Now the rice fields are harvested. All that remains in the fields is the dry stems. Cows are free to roam to find any missed pieces of rice and to eat the dry rice hay. Probably the next 6 months of rice field photos will be pretty monotonous. There is only one planting season here, so you’ll have to wait until the spring to see any changes in this field!
The weather today is sunny even though it doesn’t look like it in the photos, which were taken earlier in the morning. It was chilly enough to need a sweater when I started walking to take this photo, but I quickly warmed up in the sun. It’s 68 F outside now. What a beautiful day! It rained briefly about a week ago, but other than that, it hasn’t rained since October.
Here you can see the cows a little better:
Monthly Rice Field Photo #1
Posted in Lao culture, produce, weather and seasons
Tagged agriculture, cow, dry season, farm, field, food, Laos, na, paddy, photo, rice, weather
Last week, our house helper was clearing some brush in front of our house when she found a beehive! Since eating larvae of ants, wasps, and bees is common in Laos, she brought this in for us to eat. I asked her how to cook it, but didn’t really understand her answer. I thought that you fried larvae, but she said no, these are too small and soft for that. She said that Lao people often steam them, but I don’t have a steamer. She also said you can bake them, so that’s what I ended up doing. She mentioned something about washing something, but I didn’t quite catch it. Maybe she was describing how to get the larvae out of the comb. Continue reading
Posted in garden, Lao, Lao culture
Tagged bee, brood, food, garden, hive, honey, Laos, larvae, snack, soy sauce
Salmon Salad was one of my favorite meals growing up, along with crab soufflé, shrimp salad, and seafood gumbo. I guess I really had a thing for seafood! This is a recipe I got from my mom and I’m not sure where she got it. It seems very 1950’s to me with its canned meat, tons of mayonnaise, and dainty presentation. Although my photo shows the salmon salad arranged on lettuce, it’s also very good on crackers or a sandwich.
I apologize to anyone who is reading my blog in search of healthy food made from ingredients that are easily found in Southeast Asia. This is certainly not that kind of recipe! Continue reading
Posted in fish, main dishes, salads
Tagged 1950's, egg, fish, food, mayonaise, recipe, rice, salad, salmon
This past January, James and I took a trip to Cambodia because he had some work to do there. We added on a short vacation since we’d never been there before. While we were in Phnom Penh, we took one day cooking class at The Frizz restaurant. We’ve found that cooking classes are a great way to learn about food and culture in a new place. In some ways this class was similar to the class that James took at Tamarind in Luang Prabang, Laos.
First we went to a market. I wasn’t so excited about that part because I had already seen that market and markets in Cambodia are not all that different from markets in Laos. I did see some interesting things there though that I haven’t seen at my local market – salted duck eggs and many more kinds of fish than in Laos. Salted duck eggs are covered in black ashes as part of the preserving process. You can see what it looks like here. Our guide said when she feels sick, she likes to eat these eggs with rice. That’s about the last thing I’d want to eat when I’m feeling sick, but I suppose different cultures have different comfort foods! Continue reading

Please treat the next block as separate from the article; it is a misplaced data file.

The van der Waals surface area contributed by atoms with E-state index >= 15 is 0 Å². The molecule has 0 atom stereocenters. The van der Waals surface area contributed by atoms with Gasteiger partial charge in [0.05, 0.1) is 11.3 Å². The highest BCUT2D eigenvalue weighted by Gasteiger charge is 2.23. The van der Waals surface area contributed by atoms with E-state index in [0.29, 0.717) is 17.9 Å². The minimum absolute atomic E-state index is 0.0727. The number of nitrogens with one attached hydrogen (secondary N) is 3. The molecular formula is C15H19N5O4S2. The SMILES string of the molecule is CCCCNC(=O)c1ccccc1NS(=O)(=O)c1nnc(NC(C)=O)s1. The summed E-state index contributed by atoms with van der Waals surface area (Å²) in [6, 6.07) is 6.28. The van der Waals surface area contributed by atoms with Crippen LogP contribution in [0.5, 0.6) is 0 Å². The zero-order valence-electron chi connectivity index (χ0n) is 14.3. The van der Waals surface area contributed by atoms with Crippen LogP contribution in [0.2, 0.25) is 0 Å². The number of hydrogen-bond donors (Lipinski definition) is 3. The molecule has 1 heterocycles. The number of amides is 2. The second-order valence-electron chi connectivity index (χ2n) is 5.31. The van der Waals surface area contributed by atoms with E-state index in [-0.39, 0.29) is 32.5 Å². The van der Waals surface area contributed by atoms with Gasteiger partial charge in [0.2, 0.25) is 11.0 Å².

Posted in fish, Lao, main dishes
Tagged amok, banana leaf, Cambodia, coconut milk, eggs, fish, food, Khmer, Laos, mok pa, recipe, spice, spicy, steamed
Canning tomatoes reminds me of a small dark room in my grandparents’ basement. It had 2 walls lined with shelves that were full of canned things. I think I remember pickled okra, sweet pickles, dill pickles, tomatoes, and peppers (there was probably more too). My Grandma also had a deep freezer in that room. She grew lots of tomatoes and probably had to can them to deal with the quantity. We’ve tried twice to grow tomatoes here, but it hasn’t worked, so I canned some tomatoes from the market. In the dry season, it’s too dry and cold for tomatoes and in the rainy season, it’s too wet and buggy! This time I only canned 2 kilos, but next time I would can more to be more efficient with the water and energy used in processing the jars.
Once again, I went to the National Center for Home Food Preservation website for directions on canning. I used this recipe: Whole or Halved Tomatoes. I don’t know why the recipe specifies that the lemon juice should be bottled. Maybe it has something to do with regulating acidity. I don’t have bottled lemon juice, only juice from lemons, so I used vinegar instead to be on the safe side.
Posted in Canning, garden, produce, vegan, vegetarian
Tagged canning, food, garden, grandma, rainy season, recipe, tomato, vegan, vegetable, vegetarian
I’m having a hard time translating “seendat”. It’s inspired by Korean barbecue, so I’ll call it Lao barbecue, but using “barbecue” in this way sort of bothers me. My family is from Texas and Kansas, and to people in that region, barbecue is a very specific way of cooking beef. This dish is not at all what Texans mean when they say “barbeque”.
Maybe I should call this “Lao Grilling”, but Lao people have lots of grilled foods, and this is only one of them. Plus, seendat is not just grilled, it also includes a soup. Continue reading
Posted in Lao, Lao culture, main dishes, sauces, soups
Tagged barbecue, beef, eggs, food, greens, hotpot, Korean, Laos, peanut, recipe, sauce, sindat, soup, spicy, vegetable